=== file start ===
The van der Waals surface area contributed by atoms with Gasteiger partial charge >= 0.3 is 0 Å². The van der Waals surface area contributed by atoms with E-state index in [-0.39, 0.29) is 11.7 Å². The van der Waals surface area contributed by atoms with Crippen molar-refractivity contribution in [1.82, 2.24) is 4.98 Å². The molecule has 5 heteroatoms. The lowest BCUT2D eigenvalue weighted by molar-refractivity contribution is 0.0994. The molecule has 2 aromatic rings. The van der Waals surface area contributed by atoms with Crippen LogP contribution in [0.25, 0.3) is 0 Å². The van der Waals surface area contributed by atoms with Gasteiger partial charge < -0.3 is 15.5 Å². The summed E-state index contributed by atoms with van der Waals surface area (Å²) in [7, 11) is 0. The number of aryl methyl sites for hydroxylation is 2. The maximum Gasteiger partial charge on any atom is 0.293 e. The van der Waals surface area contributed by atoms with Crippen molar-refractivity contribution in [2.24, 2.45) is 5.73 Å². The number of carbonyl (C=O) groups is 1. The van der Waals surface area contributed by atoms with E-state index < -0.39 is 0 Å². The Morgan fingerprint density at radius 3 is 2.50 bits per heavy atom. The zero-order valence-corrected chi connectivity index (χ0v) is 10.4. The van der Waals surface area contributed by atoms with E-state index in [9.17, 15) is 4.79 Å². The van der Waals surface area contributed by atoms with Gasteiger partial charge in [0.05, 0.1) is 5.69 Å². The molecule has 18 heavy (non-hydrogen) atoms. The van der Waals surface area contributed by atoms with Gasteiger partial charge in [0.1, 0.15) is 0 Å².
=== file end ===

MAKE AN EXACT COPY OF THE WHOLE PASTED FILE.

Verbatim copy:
The van der Waals surface area contributed by atoms with Gasteiger partial charge >= 0.3 is 0 Å². The van der Waals surface area contributed by atoms with E-state index in [-0.39, 0.29) is 11.7 Å². The van der Waals surface area contributed by atoms with Crippen molar-refractivity contribution in [1.82, 2.24) is 4.98 Å². The molecule has 5 heteroatoms. The lowest BCUT2D eigenvalue weighted by molar-refractivity contribution is 0.0994. The molecule has 2 aromatic rings. The van der Waals surface area contributed by atoms with Crippen LogP contribution in [0.25, 0.3) is 0 Å². The van der Waals surface area contributed by atoms with Gasteiger partial charge < -0.3 is 15.5 Å². The summed E-state index contributed by atoms with van der Waals surface area (Å²) in [7, 11) is 0. The number of aryl methyl sites for hydroxylation is 2. The maximum Gasteiger partial charge on any atom is 0.293 e. The van der Waals surface area contributed by atoms with Crippen molar-refractivity contribution in [2.24, 2.45) is 5.73 Å². The number of carbonyl (C=O) groups is 1. The van der Waals surface area contributed by atoms with E-state index < -0.39 is 0 Å². The Morgan fingerprint density at radius 3 is 2.50 bits per heavy atom. The zero-order valence-corrected chi connectivity index (χ0v) is 10.4. The van der Waals surface area contributed by atoms with E-state index in [9.17, 15) is 4.79 Å². The van der Waals surface area contributed by atoms with Gasteiger partial charge in [0.05, 0.1) is 5.69 Å². The molecule has 18 heavy (non-hydrogen) atoms. The van der Waals surface area contributed by atoms with Gasteiger partial charge in [0.1, 0.15) is 0 Å².